Search America's historic newspaper pages from 1789-1924 or use the U.S. Newspaper Directory to find information about American newspapers published between 1690-present. Chronicling America is sponsored jointly by the
National Endowment for the Humanities and the Library of Congress. external link Learn more
Image provided by: University of Illinois at Urbana-Champaign Library, Urbana, IL
Newspaper Page Text
LETTERS WRITTEN TO
THE DAY BOOK
PROTESTS AGAINST SOME
' CHILD-SAVING WORK.
The Day Book: Since Miss Whit
aker is praising the work of one
Jack Robbins, I, as an American citi
zen and patriot, wish to enter a pro
test against some of his methods of
child-saving work viz., removing
the children from their native state.
You are probably not aware that
there is a growing tendency among
so-called social uplifts and charity
workers to secure control of the
wards of our state, to rear according
to their own idea on farms and
ranches in almost every state in the
union or even beyond the seas.
Some of our most able judges and
our own governor, Edward F. Dunne,
'have protested against this uncon
stitutional act. v
In Miss Whitaker's article she says
this Jack Robbins is a poor clerk us
ing his own money for this uplift
work. I will quote from a daily pa
per of Jan. 12, 1914:
"A group of the meanest young
sters in the U. S., ranging in age from
13 to 15 years, chosen by Jack Rob
bins, who started out Oct 2 with an
experienced social worker on a
search for bad boys, arrived 'yester
day. The party left for a nine-acre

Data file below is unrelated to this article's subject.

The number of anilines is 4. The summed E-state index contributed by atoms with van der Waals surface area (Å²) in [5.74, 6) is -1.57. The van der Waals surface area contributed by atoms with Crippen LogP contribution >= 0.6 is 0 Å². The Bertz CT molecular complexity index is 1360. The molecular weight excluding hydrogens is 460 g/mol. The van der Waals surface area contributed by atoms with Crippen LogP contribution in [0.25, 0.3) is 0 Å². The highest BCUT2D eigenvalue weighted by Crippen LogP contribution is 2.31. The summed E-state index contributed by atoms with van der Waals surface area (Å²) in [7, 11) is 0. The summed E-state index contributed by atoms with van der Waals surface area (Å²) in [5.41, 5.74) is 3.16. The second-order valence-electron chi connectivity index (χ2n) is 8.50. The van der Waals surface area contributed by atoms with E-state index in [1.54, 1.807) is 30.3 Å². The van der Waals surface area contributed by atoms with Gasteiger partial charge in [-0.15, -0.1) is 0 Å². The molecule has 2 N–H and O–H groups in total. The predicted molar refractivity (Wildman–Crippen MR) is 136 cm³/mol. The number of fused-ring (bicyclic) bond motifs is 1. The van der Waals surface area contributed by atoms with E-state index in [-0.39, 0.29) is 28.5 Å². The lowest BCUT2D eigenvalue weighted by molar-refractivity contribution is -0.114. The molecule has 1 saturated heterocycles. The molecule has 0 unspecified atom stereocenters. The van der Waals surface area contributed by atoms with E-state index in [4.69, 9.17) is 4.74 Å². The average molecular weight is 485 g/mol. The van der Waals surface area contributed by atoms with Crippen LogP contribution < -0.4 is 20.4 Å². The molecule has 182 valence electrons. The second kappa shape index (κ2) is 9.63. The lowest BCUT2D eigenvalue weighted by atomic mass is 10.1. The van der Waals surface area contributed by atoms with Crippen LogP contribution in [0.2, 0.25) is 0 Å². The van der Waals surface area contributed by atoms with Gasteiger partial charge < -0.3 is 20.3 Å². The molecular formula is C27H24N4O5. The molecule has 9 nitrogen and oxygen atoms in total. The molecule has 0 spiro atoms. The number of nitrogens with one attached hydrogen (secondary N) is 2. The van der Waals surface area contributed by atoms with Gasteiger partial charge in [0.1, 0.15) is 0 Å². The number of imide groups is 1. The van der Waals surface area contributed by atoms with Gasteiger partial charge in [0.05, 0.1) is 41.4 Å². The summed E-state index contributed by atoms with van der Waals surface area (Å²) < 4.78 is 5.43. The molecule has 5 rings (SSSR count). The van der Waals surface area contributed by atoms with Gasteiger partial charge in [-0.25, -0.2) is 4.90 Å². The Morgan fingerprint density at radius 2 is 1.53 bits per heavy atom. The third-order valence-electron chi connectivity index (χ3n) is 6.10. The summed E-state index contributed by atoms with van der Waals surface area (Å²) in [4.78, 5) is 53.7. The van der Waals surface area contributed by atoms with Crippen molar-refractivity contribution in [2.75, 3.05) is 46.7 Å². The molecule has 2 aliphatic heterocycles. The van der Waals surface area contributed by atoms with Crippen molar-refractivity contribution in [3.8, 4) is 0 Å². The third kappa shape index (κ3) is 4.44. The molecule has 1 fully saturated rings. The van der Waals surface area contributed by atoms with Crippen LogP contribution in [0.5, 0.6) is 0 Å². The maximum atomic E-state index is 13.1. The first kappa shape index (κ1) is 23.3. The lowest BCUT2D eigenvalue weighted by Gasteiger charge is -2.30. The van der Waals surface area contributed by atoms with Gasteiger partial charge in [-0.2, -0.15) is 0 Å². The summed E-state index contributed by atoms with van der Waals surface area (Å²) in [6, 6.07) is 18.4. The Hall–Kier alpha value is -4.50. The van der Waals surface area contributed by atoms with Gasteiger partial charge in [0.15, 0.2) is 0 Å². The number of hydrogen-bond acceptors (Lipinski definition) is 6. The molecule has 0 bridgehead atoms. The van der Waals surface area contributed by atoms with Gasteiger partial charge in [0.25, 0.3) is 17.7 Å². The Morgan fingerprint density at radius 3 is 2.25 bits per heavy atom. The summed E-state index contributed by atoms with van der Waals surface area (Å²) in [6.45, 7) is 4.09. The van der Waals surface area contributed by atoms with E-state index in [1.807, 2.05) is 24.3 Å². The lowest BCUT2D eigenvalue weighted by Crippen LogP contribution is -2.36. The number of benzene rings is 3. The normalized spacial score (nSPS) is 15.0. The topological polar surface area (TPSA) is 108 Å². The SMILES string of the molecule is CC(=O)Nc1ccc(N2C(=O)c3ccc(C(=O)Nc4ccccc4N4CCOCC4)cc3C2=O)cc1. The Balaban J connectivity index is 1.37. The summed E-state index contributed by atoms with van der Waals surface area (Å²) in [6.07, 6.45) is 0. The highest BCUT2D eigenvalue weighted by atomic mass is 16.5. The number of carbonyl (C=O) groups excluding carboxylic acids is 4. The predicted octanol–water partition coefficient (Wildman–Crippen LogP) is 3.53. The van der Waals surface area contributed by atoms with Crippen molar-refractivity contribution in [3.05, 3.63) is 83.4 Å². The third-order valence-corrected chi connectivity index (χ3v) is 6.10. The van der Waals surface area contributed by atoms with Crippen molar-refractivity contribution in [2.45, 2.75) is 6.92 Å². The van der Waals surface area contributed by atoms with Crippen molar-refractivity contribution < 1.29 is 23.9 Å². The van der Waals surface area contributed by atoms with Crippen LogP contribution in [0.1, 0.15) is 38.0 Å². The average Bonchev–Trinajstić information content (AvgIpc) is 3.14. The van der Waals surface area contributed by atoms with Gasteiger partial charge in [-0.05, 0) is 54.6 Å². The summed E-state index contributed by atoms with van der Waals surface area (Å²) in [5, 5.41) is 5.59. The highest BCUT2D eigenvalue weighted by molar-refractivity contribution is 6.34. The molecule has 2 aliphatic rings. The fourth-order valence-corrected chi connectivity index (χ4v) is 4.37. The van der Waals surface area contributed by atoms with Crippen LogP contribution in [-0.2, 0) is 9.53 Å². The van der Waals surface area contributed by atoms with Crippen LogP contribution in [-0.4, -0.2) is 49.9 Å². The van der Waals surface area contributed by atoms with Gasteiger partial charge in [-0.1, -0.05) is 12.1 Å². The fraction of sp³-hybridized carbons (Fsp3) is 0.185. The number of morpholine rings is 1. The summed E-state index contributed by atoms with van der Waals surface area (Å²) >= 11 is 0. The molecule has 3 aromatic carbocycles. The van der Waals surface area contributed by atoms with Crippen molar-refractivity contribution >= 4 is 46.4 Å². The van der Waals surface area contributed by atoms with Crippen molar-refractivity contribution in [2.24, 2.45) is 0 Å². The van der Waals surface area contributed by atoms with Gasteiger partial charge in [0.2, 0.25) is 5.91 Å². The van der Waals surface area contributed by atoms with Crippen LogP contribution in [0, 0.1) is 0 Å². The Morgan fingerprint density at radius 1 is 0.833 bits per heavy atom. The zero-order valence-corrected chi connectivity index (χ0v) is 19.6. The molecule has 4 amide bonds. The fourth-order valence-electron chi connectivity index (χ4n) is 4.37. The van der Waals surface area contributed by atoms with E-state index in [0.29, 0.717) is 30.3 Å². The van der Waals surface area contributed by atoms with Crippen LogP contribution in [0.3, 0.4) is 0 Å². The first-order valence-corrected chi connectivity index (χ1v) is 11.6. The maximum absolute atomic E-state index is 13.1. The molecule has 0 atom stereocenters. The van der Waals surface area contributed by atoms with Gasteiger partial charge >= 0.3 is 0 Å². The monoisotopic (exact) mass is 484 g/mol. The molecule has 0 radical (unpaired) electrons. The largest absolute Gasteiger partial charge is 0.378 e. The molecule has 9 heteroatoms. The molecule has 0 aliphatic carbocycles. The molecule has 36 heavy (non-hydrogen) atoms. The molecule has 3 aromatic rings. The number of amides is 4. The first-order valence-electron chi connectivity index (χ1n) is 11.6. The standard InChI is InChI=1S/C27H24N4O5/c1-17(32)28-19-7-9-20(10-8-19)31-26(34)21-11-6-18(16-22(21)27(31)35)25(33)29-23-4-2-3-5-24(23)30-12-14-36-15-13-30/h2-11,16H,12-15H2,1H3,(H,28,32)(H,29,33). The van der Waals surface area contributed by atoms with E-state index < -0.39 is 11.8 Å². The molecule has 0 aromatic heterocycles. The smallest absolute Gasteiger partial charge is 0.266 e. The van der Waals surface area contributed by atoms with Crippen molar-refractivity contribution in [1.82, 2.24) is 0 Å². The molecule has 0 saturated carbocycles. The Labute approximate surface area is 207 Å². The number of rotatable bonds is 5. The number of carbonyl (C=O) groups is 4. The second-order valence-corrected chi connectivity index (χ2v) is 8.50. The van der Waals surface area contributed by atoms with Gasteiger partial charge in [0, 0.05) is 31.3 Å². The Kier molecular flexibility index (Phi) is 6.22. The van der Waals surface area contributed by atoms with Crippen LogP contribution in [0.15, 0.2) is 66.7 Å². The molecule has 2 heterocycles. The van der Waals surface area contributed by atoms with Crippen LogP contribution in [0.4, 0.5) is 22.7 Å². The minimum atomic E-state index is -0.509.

tract of land in Nevada, 27 miles
north of Reno."
Now, the query, Were-any of these
boys wards of our state or nation?
Were they taken with the cpnsent of
parents and kin? Did one of the
boys escape by stealing a horse when
he rode to death in his wild efforts to
return to his "native state? If so,
this child is branded for life an out
law, horsTe thief, fugitive, and all but
a murderer, which he probably
would have been had he been cor
nered like the little Copps boy, who
claims in self-defense he committed
the crime for which, at the age of 14
years, he is serving a life sentence.
In conclusion, if the infamous Ju
venile Court law was amended we
would need no Jack Robbins to give
his precious time and hard-earned
money from Oct. 2, 1913, to Jan. 12,
1914, to search for bad boys.
Quoting from the Hon. Judge Mur
ray F. Tuley: "If the State of Illi
nois cannot take care of its own
children we had better quit the busi
ness." Let us hope the members of our
legislature will take notice jof the
recommendations made by Gov.
Dunne in his message: "That the
law be so amended that no child be
taken beyond the jurisdiction of the
courts or beyond the seas."
Miss Harriett N. Dunn.
THE CONSUMER MUST PAY.
Chicago, May 29, 1914.
Editor Day Book: I read with in
terest your article about John Wan
amaker's new plan for a Saturday
holiday with full week's pay for all
employes, but I should like to ask you
a question or two : Who do you think
will pay for that extra day's vaca
tion with no sales? Will it come out
of John Wanamaker's pocket? Will
he not add enough to liis prices to
make the consumer pay for that hol
iday wage? Doesn't the consumer
always pay for every "improvement"
that Big Business makes? And the
consumer means the poor man, and
we all complain because everything is
so high and beyond our purses.
Isn't the real reason for the high
cost of living the fact that we have
to pay for so many more luxuries
than we really need? Are we not
paying for baseball and moving pic
tures and week-end vacations? Isn't
the whole country mad with desire
for amusement, from the tiny tod
dler1 to the graybeard? Is there
never going to be an end to the
amusement craze? Our fathers and
mothers didn't have it, and they grew
up to be serious-minded, strong
principled, hearty men and women.
But our present generation must
.AJL.2Rir . 'ii.ai